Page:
Eastern Tiger Salamander Ambystoma tigrinum

Adult from Boone County


This is the largest terrestrial salamander in the state. It is a chunky black to dark brown salamander with an irregular pattern of yellow blotches and a lightly mottled ventral coloration. Eastern Tiger Salamanders grow to around 7-10 in total length, with some individuals reaching lengths of around a foot. Eggs are deposited in groups of up to 50 as globular clumps and attached to sticks and debris near the bottom of the ponds. Larvae have tall tail fins, bushy external gills, and broad heads.

Adult from Wayne County
Larvae from Wayne County
Subadult from Jasper County

The Spotted Salamander (Ambystoma maculatum) is similar in appearance to this species, but generally has smaller spots that are arranged roughly in two rows dorsally, unlike the irregular dorsal blotching of Eastern Tiger Salamanders. In addition, the spots of the Spotted Salamander never extend on to their underbelly, while the blotches of the Eastern Tiger Salamander usually do. The head and general body size of typical Eastern Tiger Salamanders are much larger than those of typical Spotted Salamanders.

Ecology and Conservation

Eastern Tiger Salamanders are found in a variety of habitats, including flooded fields and marshy woodlands, but they seem to avoid hilly terrain. In Indiana, they have been found in open grasslands, low marshes, mature well-drained forests, agricultural land, and even in suburban and urban areas where they occasionally turn up in window wells. Like other salamanders of the family Ambystomatidae, they are rarely encountered outside of their short reproductive season. This species presumably feeds largely on terrestrial invertebrates, but has been known to take frogs, snakes, and other small vertebrates in captivity.

Breeding marsh from Wayne County
Permanent pond from Clinton County

In Indiana, Eastern Tiger Salamanders breed in a variety of wetlands, including permanent ponds with fish and ephemeral ponds without fish. They will even utilize cattle ponds in agricultural areas and retention ponds in suburban areas. They appear less likely to breed in shallow, heavily-forested ephemeral pools like many other species of the family Ambystomatidae (i.e., ambystomatids) will do. Eastern Tiger Salamanders are among the first ambystomatids to move during the winter and spring breeding season; warm days in January and February will generally spark movements in southern Indiana, while March is the start of the breeding season further north. Eggs are usually laid during February or March, and adults leave the pond after breeding. Eggs hatch after approximately one month (Minton 2001). The larvae typically metamorphose in early-mid summer, but there is some evidence of paedomorphosis (i.e., sexual maturation without metamorphosis) in some parts of Indiana. Easter Tiger Salamanders adults are occasionally encountered during the summer and fall, but they are only reliably found during the breeding season. There may be a small peak of activity during the fall, when they can sometimes be seen crossing roads during rains.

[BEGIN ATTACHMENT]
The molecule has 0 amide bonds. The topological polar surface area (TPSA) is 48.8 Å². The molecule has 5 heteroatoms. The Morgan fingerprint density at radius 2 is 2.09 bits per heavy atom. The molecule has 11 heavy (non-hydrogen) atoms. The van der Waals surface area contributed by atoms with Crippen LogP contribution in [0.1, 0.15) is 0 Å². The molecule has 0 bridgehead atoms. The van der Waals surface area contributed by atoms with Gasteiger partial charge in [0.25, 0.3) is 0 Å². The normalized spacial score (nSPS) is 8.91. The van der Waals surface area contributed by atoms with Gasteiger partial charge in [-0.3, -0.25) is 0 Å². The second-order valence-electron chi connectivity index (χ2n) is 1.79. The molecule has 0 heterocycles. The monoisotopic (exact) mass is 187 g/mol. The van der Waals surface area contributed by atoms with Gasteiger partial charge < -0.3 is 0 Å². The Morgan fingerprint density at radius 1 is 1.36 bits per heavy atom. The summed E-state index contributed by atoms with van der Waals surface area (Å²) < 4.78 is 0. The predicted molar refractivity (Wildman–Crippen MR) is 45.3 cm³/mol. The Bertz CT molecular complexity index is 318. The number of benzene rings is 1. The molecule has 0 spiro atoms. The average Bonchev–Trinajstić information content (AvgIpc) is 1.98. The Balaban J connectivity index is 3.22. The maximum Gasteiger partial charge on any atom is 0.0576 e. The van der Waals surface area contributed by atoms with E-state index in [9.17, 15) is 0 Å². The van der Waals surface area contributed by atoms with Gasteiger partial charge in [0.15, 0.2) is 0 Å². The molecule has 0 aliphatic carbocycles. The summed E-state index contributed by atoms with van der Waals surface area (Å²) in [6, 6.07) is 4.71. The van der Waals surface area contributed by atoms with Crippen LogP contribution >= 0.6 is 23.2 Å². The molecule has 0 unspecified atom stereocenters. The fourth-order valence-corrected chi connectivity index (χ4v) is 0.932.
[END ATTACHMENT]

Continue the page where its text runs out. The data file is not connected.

Although the distribution of Eastern Tiger Salamanders in Indiana is quite patchy and seemingly unpredictable, this species is abundant where it occurs. They tend to be the dominant salamander species in wetland communities in which they breed and may outcompete other ambystomatids, and they are somewhat tolerant of habitat degradation and predatory fish.


The tiger salamander species complex is one of the most widespread groups in North America; in the United States, populations reach as far west as Washington, as far south as southern Texas, as far east as the Carolinas, and north through many of the Great Lakes states. Eastern Tiger Salamanders are found throughout Indiana, but are largely absent from the unglaciated hills of south-central Indiana, the Switzerland Hills of southeastern Indiana, and the bottomland forests and swamps of southwestern Indiana.


What were once recognized as subspecies of the Eastern Tiger Salamander (Ambystoma tigrinum) are now often recognized as distinct species. Under the previous taxonomic arrangement, the Eastern Tiger Salamanders found in Indiana were known as A. t. tigrinum, but they are now often referred to simply as A. tigrinum. The Eastern Tiger Salamander belongs to the family Ambystomatidae, which is represented in Indiana by eight species (plus the unisexual Ambystoma)--the most of any state!

Literature Cited

Brodman, R. 2003. Amphibians and Reptiles from Twenty-three Counties of Indiana. Proceedings of the Indiana Academy of Science 112:43-54.

Conant, R. and J. T . Collins. 1998. Reptiles and Amphibians of Eastern and Central North America. Third Edition, Expanded. Houghton Mifflin, New York, NY.

Kinney, V. C., N. J. Engbrecht, J. L. Heemeyer, and M. J. Lannoo. 2010. New County Records for Amphibians and Reptiles in Southwestern Indiana. Herpetological Review 41:387.

Minton, S. A. Jr. 2001. Amphibians and Reptiles of Indiana. Indiana Academy of Science, Indianapolis, IN.

Petranka, J. W. 1998. Salamanders of the United States and Canada. Smithsonian Institute Press, Washington D.C.

Distribution Map
Distribution of the Eastern Tiger Salamander (Ambystoma tigrinum)

Maps may include both verified and unverified observations. Record verification occurs periodically as time allows.